Last Will and Testament: The Key to a Comprehensive Estate Plan

In August 2018, Aretha Franklin passed away, leaving four children and an estate in the tens of millions of dollars. She did not, however, leave a last will and testament. This lack of planning has created the potential for legal conflict over settlement of her sizeable estate.

While failing to create a comprehensive estate plan generates national news in the case of celebrities, it is an issue that extends to all demographics. A 2017 survey by Caring.com showed that only 4 in 10 Americans had a valid will. Often a result of procrastination, not having a will may also come from misconceptions and a lack of understanding of its benefits.

Why Is Having a Will So Important?

A will is a set of written directions to a probate judge explaining how the decedent would like the probate process to progress. It indicates whom the decedent wants to manage the estate and to whom he or she wants property distributed. Without a valid will, state statutes and local procedures dictate what happens, regardless of what the decedent wished.

Naming an executor. Among the most important factors in how efficiently probate moves forward is who is appointed to manage the estate. This individual is known as the executor or personal representative. Typically, the decedent names an executor in the will. Barring clear concerns about the character or financial savvy of the chosen individual, he or she will be appointed to the role.

If a qualified executor is not appointed in the will, a judge decides who will serve in the role based on who requests the appointment. Surprisingly, it is often the first individual to reach the courthouse. Sadly, he or she isn’t always someone whom the decedent would have chosen or who has the best intentions. In such instances, other interested parties can legally contest the appointment, which may cost the estate a lot of money and deplete the assets intended for its beneficiaries.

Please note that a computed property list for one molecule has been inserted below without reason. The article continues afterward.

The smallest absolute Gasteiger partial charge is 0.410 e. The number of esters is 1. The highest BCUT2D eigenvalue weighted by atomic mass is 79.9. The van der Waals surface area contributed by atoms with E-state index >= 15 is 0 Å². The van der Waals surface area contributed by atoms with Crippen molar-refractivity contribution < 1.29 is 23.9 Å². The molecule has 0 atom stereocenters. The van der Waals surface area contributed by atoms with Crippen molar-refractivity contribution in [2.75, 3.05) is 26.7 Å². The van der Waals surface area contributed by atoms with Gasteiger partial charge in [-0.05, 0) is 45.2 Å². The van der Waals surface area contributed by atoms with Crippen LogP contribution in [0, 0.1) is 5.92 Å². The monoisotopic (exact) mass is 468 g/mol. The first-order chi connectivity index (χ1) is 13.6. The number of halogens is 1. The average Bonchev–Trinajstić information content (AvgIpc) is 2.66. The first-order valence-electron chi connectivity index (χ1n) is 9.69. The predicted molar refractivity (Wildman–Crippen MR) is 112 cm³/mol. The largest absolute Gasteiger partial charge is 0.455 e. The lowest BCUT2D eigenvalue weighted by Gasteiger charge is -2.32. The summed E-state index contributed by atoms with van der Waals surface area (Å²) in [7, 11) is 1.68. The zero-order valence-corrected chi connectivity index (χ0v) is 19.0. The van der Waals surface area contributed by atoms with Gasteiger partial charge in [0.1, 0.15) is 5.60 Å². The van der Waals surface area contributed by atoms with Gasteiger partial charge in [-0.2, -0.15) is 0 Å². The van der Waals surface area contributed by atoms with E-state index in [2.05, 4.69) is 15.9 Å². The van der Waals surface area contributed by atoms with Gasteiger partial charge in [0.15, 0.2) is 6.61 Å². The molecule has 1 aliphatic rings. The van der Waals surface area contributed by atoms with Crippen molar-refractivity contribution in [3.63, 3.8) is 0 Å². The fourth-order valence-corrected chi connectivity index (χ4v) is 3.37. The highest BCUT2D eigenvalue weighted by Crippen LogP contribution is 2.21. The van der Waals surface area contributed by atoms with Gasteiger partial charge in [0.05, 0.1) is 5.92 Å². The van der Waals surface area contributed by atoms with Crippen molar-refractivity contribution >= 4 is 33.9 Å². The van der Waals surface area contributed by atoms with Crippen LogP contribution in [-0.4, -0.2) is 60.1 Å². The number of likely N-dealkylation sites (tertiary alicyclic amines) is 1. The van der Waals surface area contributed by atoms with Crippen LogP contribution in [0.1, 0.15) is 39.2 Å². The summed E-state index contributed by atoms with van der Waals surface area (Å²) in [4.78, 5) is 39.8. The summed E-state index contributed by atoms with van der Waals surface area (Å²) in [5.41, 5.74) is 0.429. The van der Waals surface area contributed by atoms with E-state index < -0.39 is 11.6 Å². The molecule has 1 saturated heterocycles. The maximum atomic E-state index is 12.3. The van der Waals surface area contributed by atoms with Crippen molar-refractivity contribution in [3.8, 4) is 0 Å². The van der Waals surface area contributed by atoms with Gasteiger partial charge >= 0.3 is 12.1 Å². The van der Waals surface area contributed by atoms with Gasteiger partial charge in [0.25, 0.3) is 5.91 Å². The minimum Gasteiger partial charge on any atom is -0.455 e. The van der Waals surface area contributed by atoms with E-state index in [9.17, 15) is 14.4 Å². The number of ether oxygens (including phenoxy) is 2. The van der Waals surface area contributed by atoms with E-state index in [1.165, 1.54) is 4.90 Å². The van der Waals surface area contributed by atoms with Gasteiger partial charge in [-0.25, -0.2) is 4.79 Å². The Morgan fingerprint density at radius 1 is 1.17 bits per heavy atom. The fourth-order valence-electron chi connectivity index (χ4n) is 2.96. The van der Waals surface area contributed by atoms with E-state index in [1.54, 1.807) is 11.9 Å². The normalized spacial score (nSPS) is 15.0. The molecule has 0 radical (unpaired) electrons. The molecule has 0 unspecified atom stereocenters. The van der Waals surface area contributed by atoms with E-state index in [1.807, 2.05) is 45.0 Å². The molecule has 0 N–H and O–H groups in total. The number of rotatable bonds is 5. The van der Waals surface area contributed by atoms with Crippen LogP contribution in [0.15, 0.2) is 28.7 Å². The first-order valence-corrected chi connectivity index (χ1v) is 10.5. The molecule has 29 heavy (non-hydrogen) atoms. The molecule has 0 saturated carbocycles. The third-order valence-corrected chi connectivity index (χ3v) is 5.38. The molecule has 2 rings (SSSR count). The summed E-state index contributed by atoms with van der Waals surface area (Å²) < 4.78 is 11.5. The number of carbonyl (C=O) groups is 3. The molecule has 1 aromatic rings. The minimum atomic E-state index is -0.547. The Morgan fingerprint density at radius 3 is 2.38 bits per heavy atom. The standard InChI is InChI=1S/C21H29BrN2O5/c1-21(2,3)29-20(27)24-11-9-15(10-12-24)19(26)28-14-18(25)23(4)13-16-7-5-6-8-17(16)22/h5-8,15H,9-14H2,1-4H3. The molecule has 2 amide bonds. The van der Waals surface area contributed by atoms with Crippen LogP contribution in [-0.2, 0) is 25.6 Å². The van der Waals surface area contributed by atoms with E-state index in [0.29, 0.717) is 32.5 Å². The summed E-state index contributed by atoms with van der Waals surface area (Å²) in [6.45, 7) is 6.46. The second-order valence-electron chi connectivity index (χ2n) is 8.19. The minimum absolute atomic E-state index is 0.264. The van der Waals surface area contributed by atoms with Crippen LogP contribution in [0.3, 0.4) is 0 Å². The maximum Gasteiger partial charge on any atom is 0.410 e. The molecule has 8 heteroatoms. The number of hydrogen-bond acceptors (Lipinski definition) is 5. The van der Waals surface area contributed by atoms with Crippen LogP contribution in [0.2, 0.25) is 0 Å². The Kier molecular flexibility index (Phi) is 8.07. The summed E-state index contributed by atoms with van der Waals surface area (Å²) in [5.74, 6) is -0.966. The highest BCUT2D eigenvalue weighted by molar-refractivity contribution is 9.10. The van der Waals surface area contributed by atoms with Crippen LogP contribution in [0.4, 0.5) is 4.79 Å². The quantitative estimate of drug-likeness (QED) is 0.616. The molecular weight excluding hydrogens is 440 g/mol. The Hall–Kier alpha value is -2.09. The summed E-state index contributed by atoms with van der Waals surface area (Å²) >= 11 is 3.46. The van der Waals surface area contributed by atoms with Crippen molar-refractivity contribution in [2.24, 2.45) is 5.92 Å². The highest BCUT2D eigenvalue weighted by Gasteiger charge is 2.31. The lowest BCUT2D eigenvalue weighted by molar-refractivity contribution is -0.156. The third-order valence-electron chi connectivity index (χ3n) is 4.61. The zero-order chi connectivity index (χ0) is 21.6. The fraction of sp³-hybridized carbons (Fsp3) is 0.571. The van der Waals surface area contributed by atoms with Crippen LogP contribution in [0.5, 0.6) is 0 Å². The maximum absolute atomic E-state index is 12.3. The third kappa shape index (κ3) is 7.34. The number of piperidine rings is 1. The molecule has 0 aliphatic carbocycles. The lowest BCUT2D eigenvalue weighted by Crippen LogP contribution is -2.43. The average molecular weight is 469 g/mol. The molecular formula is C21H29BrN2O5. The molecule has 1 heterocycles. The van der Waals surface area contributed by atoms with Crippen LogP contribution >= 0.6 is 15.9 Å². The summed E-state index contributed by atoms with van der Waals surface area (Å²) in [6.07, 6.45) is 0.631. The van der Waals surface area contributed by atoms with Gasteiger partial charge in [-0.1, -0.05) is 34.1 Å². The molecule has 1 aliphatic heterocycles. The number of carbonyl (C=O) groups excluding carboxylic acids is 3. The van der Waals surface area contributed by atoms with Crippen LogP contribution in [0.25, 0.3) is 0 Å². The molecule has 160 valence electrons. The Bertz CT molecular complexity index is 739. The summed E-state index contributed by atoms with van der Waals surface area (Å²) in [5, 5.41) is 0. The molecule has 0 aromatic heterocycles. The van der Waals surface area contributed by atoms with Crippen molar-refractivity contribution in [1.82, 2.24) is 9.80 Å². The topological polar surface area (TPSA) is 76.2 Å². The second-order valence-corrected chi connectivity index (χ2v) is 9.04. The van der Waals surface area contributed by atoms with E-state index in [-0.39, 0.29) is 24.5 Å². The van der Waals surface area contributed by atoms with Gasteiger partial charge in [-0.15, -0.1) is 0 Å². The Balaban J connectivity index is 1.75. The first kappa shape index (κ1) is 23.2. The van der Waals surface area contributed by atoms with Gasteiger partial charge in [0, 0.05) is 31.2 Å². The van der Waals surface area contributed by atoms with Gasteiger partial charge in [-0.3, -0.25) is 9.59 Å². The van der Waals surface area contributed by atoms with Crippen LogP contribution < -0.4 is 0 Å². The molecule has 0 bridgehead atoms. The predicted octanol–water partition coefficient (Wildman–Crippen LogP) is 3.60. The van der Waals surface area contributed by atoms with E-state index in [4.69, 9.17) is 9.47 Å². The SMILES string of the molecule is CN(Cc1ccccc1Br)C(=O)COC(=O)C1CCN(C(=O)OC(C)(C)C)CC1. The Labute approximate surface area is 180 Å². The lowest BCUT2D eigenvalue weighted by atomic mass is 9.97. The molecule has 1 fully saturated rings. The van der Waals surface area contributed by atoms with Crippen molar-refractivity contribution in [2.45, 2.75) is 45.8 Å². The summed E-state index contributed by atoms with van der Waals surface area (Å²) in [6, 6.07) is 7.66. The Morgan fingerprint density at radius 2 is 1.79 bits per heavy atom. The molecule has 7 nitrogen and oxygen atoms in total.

Choosing a guardian. Selecting a guardian for children younger than 18 is the most important reason why parents should have a will. Without a chosen guardian, family members could have a difficult time deciding who will care for the children if both parents pass away. Although designation of a guardian in a will strongly indicates whom the decedents trusted to care for their children, a court always assesses the fitness of the designee to ensure that the choice is in the best interests of the children.

Designating beneficiaries. With a valid will, an individual can elect which property will be distributed to whom and in what proportions. He or she can place preferred conditions on distributions using a testamentary trust (i.e., a trust created under the will).

Failing to create a will means that state law controls who inherits a decedent’s assets. Generally, each state’s statutes define the decedent’s “heirs at law,” as well as the “flow of descent” that determines which family members are entitled to a share of the estate. The statutory scheme can result in property distributed to individuals whom the decedent did not intend to benefit from the estate.

Ensuring Legal Validity

There’s one important term that I keep coming back to: a valid will. This distinction is essential because, depending on where it is signed, a will must be prepared according to very formal guidelines. Not adhering to certain guidelines can render the will invalid. Most states require multiple witnesses to the will’s execution who can attest that the signer was (1) over the age of majority, (2) of sound mind, and (3) not signing under duress. If the signer did not meet any one of these requirements, he or she lacked the legal capacity to sign the will.

Tip: It can be helpful to include a “self-proving affidavit” in the will. With this document, the witnesses or a notary attests that the three requirements of executing a valid will have been fulfilled. Typically, provided no one contests the validity of the will, the inclusion of a self-proving affidavit would mean the court wouldn’t need to go on a fact-finding mission to determine whether the signer had capacity to sign the will.